1 Posts

    Generally I am very happy with hotmail's handling of spam etc.. I occasionally get a spam message in my inbox but most of the spam goes directly to the spam folder - and I do get quite a few spam mails because one of my mail addresses has been published far and wide. This is on purpose, I want that mail address to be known and then I'll deal with spam myself. Hotmail is a great help here.

    But what really annoys me is that I cannot configure Smartscreen to let mail from known good sites through. The last example is the welcome mail from "The Windows Blog". Yes, the mail from this very site is labeled as suspicious in hotmail and there is no way I can change that. I can easily understand the security problems that arise if users were to get access Smartscreen configuration, but it is annoying nonetheless.

  • I've been seeing a spike in SPAM recently.  Here's an example of the what I'm receiving:

    "From: remyjbautexxb@yahoo.com

    To: xxxxxxxxx@hotmail.com

    Subject: terms slam espn

    Date: Mon, 12 Mar 2012 20:35:45 -0400



    http://goo.gl/eeQ04 choicekslva .themselves}!�xpq7<eachc+european olympic?zmsse:victims everyone?dvrdon


    I have signed up for nothing new and don't have my email publicly posted anywhere.  I've gotten over 100+ emails like the one above in the past two weeks.  As far as the email address above is concerned > that isn't my email address.  My email address doesn't end in "@hotmail.com."  Maybe the sender is sending these messages to be BCC.  I don't care if the sender is BCC'ing me, I'm still getting A TON more SPAM in recent days than I have ever since using Windows Live Hotmail (<<<<You guys have GOT to do something about that name!).  I can see how an algorithm designed to search for specific terms wouldn't work to catch and prevent delivery of an email like the one above, but it's happening so much that I am just dazed at how to handle this

  • {NOTE: Personally identifying information has been removed from this comment to prevent further abuse of this account. We are following up with this user offline.}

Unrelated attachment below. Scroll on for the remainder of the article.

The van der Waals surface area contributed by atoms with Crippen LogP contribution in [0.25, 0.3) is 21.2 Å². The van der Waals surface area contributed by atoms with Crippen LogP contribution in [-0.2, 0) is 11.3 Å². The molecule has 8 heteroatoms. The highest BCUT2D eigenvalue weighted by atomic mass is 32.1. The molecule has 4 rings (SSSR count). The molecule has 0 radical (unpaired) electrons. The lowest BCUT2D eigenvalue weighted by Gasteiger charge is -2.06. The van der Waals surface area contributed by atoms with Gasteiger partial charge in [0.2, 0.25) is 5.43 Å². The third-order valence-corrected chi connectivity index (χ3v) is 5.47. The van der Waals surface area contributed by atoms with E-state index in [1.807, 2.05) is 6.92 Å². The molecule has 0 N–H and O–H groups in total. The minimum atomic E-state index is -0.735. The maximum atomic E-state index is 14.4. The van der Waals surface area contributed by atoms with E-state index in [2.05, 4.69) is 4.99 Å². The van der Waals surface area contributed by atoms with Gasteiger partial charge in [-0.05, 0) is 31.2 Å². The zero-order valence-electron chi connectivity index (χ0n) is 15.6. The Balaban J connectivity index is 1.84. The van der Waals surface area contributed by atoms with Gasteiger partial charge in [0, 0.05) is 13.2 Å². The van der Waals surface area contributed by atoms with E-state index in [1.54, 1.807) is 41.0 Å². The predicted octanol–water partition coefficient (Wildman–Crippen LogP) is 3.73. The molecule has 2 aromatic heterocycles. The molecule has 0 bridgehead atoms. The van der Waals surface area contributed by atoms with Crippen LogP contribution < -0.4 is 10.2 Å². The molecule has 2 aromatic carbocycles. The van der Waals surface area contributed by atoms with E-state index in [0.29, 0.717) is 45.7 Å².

Name: George Johnson

    Hotmail User Name: ******

    Hotmail Email Address: ******@hotmail.com

    Windows Live Unique ID: ****

    My account has been hacked by ***@yahoo.com.  This hack happened about 45 days ago and I have been able to reset my pass word (about 3 times so far) and continue using Hotmail up until about a week ago.  This last hack job this person did has caused all of my windows and drop down windows in Hotmail to appear in Arabic instead of English.  I can’t log into any of the Hotmail support team help pages or for that matter anything that requires a Windows ID and Password input.  Now I know that this might not be the right form/blog/or for that matter,  person to be telling my sad story to but it is the first time I have been able to at least let somebody at Microsoft know what my problem is.  All of the help Forms that I have tried to use so far require me to use my Windows ID and Password (which needs to be reset) and when I try to reset my password the first drop down window is not English but Arabic.  I am hoping that this Blog – Post Feedback Comment can reach somebody on the Hotmail support team and maybe I can be helped.